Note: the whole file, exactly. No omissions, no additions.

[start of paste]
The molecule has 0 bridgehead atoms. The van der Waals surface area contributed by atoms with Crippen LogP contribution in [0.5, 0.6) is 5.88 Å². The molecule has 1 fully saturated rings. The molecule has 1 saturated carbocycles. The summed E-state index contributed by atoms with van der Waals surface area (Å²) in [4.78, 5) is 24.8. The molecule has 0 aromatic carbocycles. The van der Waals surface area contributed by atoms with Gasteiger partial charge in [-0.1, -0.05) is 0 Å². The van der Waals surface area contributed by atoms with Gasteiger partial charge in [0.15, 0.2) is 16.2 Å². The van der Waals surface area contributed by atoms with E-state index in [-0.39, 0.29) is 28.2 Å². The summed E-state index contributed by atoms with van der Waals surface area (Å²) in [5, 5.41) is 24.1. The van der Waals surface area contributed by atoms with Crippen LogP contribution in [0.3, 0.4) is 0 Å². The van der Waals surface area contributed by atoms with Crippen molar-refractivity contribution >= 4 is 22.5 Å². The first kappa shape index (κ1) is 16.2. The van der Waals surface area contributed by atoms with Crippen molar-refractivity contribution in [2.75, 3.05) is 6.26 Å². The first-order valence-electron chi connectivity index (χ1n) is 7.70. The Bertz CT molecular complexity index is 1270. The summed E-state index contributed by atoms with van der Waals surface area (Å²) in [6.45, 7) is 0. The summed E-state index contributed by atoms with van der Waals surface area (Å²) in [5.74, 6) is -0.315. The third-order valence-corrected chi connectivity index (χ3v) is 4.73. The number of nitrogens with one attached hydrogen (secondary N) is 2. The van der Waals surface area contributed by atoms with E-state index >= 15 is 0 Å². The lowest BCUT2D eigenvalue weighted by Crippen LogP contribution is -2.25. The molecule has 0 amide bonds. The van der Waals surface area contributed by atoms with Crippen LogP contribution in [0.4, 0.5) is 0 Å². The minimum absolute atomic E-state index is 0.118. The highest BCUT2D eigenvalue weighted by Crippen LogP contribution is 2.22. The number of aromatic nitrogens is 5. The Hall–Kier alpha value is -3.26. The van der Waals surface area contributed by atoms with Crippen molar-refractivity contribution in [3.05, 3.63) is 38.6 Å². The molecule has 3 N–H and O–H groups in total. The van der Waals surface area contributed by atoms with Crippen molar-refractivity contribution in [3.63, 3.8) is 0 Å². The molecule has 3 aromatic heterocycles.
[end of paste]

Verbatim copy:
The molecule has 0 bridgehead atoms. The van der Waals surface area contributed by atoms with Crippen LogP contribution in [0.5, 0.6) is 5.88 Å². The molecule has 1 fully saturated rings. The molecule has 1 saturated carbocycles. The summed E-state index contributed by atoms with van der Waals surface area (Å²) in [4.78, 5) is 24.8. The molecule has 0 aromatic carbocycles. The van der Waals surface area contributed by atoms with Gasteiger partial charge in [-0.1, -0.05) is 0 Å². The van der Waals surface area contributed by atoms with Gasteiger partial charge in [0.15, 0.2) is 16.2 Å². The van der Waals surface area contributed by atoms with E-state index in [-0.39, 0.29) is 28.2 Å². The summed E-state index contributed by atoms with van der Waals surface area (Å²) in [5, 5.41) is 24.1. The van der Waals surface area contributed by atoms with Crippen LogP contribution in [0.3, 0.4) is 0 Å². The van der Waals surface area contributed by atoms with Crippen molar-refractivity contribution >= 4 is 22.5 Å². The first kappa shape index (κ1) is 16.2. The van der Waals surface area contributed by atoms with Crippen molar-refractivity contribution in [2.75, 3.05) is 6.26 Å². The first-order valence-electron chi connectivity index (χ1n) is 7.70. The Bertz CT molecular complexity index is 1270. The summed E-state index contributed by atoms with van der Waals surface area (Å²) in [6.45, 7) is 0. The summed E-state index contributed by atoms with van der Waals surface area (Å²) in [5.74, 6) is -0.315. The third-order valence-corrected chi connectivity index (χ3v) is 4.73. The number of nitrogens with one attached hydrogen (secondary N) is 2. The van der Waals surface area contributed by atoms with E-state index >= 15 is 0 Å². The lowest BCUT2D eigenvalue weighted by Crippen LogP contribution is -2.25. The molecule has 0 amide bonds. The van der Waals surface area contributed by atoms with Crippen LogP contribution in [0.4, 0.5) is 0 Å². The minimum absolute atomic E-state index is 0.118. The highest BCUT2D eigenvalue weighted by Crippen LogP contribution is 2.22. The number of aromatic nitrogens is 5. The Hall–Kier alpha value is -3.26. The van der Waals surface area contributed by atoms with Crippen molar-refractivity contribution in [3.05, 3.63) is 38.6 Å². The molecule has 3 N–H and O–H groups in total. The van der Waals surface area contributed by atoms with Crippen molar-refractivity contribution in [3.63, 3.8) is 0 Å². The molecule has 3 aromatic heterocycles.